WASHINGTON — Signs that the recession will be long and severe mounted Friday with a fresh round of bad economic news, including plunging sales from manufacturers to stores and falling prices that raise fears of dangerous deflation.
The widening economic troubles did put a lid on inflation. But they raised concerns about the opposite threat — the potential for a bout of deflation that could drag down incomes, clobber home prices even more and shrink corporate profits.
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"Everything is going wrong in the fourth quarter," said Mark Zandi, chief economist at Moody's Economy.com. "We have collapses in consumer spending, housing and now investment. Business is just shutting down."
The new batch of data showed retail sales fell by 1.8 percent in October, marking a record fifth straight monthly decline. The weakness was led by another sharp drop in auto sales — the worst sales month for automakers in 26 years.
A second report from the Commerce Department showed that all stages of production — manufacturing, wholesale and retail — suffered a record drop in sales in October, the month the financial crisis hit with force.
Businesses trimmed their total inventories by the biggest amount in five years, which probably means more cuts in production and layoffs in the months ahead.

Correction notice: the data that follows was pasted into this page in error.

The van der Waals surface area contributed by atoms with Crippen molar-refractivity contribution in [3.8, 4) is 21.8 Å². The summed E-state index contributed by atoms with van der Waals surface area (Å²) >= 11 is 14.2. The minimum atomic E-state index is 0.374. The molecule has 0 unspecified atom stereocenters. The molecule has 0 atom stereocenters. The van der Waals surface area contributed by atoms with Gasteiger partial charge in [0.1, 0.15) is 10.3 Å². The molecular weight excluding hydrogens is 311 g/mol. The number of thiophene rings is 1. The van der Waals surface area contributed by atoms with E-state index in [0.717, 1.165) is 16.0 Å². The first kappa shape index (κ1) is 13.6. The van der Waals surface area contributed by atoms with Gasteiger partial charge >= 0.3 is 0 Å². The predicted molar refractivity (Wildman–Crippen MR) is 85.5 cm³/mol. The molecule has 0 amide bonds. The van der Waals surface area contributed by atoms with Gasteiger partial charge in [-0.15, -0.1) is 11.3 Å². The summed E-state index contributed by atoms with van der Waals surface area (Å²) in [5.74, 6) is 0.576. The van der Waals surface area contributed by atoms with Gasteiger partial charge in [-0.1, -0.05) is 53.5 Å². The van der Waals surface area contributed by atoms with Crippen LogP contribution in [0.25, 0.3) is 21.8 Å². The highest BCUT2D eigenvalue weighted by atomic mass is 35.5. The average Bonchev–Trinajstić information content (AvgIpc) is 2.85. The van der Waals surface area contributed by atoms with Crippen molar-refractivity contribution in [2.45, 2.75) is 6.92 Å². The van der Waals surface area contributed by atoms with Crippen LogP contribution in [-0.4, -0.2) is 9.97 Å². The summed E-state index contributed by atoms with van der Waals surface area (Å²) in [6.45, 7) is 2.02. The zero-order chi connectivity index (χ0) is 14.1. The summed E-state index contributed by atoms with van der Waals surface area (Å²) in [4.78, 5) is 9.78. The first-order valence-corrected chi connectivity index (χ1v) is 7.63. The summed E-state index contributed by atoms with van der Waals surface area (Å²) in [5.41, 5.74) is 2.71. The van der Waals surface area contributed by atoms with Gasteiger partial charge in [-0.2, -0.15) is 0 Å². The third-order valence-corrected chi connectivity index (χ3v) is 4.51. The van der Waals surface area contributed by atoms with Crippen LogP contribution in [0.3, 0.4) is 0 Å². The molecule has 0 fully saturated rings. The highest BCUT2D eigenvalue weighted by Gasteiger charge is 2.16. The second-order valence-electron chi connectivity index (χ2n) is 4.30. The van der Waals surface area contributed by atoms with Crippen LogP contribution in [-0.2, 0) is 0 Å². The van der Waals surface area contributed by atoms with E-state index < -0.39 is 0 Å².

And a Labor Department report showed that wholesale prices dropped 2.2 percent in November, the fourth consecutive monthly decline. They had fallen 2.8 percent in October, a record.
Wholesale prices have not fallen for such an extended stretch since the period between October 2001 and January 2002, when the country was struggling to emerge from the last recession.
The severity of the current recession, already the longest in a quarter-century, was raising the risk of a period of deflation for the first time in the United States since the Great Depression.
While falling prices for gas and other products mean people have more to spend on other items, a prolonged stretch of price declines can escalate into falling wages as businesses are forced to slash production costs to compete for sales.
Economists say the threat of deflation is remote but that the risks are increasing as the downturn worsens.
"People are just scared at the moment with the financial markets locked up," said David Wyss, chief economist at Standard & Poor's in New York.